In order to meet future environmental targets and reduce dependence on fossil fuels, biofuels are likely to represent a significant part of the fleet, both through the low admixture during a transi­tional phase, but increasingly with high biofuel blends to phase out fossil fuels.

A newly finished project within the Swedish Energy Agency and f3 collaborative research program Renewable transportation fuels and systems has had the purpose of developing a better understanding of the barriers that currently exists for an increased use of high blend ethanol (especially E85) and ethanol vehicles and by ex­tension other similar vehicle using high biofuel blends. Ethanol is an important fuel in the global market and large investments have been made around the world, including Sweden.

The project, titled Barriers to an increased utilisation of high biofuel blends in the Swedish vehicle fleet, has been lead by Åsa Kastensson, Bio4energy/LTU, with participants also from Lund University and Lanmännen. The base for the analysis consists of a survey among 1200 flexfuelcar owners, interviews with stakeholders and analysis of secondary data and scientific literature, reports, decisions, and media reporting.

The results show that the pricing of an alternative high blend biofuel must be lower than its fossil option if it should be chosen by consumers. However, a comparison between the consumption of E85 and its price difference with petrol shows that this is not enough. Uncertainty about ethanol’s climate performance means that some consumers are not sure if they should choose this fuel. Also, uncertainties about the causes of technical problems in the engine affect the consumers choice of fuel. The media coverage and debate on ethanol can probably partly be seen as an important factor in both consumers’ and companies’ approach and/or attitude towards ethanol. Additionally, the introduction and removal of policy instruments and incentives, affect different kinds of investments that either facilitate or obstruct for the availability of and/or possibility to choose ethanol as a fuel.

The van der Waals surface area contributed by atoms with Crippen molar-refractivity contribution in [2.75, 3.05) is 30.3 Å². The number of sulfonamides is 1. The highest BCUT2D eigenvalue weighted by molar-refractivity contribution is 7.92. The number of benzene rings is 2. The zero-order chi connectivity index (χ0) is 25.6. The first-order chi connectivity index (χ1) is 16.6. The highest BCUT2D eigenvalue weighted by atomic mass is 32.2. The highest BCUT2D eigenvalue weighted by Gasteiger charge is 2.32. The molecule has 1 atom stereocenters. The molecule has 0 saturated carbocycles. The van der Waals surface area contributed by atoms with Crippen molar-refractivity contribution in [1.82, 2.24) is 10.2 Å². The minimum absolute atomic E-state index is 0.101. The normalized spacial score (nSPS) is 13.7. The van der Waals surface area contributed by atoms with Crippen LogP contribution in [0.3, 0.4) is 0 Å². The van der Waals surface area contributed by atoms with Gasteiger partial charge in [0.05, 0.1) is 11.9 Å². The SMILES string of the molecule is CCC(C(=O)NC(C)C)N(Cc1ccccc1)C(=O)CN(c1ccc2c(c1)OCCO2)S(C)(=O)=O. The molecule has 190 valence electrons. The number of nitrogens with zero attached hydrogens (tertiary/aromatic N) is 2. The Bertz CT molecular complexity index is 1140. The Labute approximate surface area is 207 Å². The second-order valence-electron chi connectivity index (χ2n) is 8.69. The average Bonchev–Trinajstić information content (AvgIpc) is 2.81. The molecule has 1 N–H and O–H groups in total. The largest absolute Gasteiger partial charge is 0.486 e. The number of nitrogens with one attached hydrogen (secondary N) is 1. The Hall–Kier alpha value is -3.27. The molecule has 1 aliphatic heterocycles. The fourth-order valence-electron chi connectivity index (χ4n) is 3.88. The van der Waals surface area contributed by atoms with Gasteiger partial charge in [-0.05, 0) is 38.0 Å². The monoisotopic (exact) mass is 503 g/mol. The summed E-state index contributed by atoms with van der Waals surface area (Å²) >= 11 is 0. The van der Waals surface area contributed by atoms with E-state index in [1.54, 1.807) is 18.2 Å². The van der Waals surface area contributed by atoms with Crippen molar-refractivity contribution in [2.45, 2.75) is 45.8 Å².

Hence, the study’s general conclusion is that a number of factors need to be taken into account in order for Sweden to have high-powered biofuels in the future vehicle fleet that avoids following the sharp decline of E85 in recent years.

The project report is written in Swedish, with a short English summary.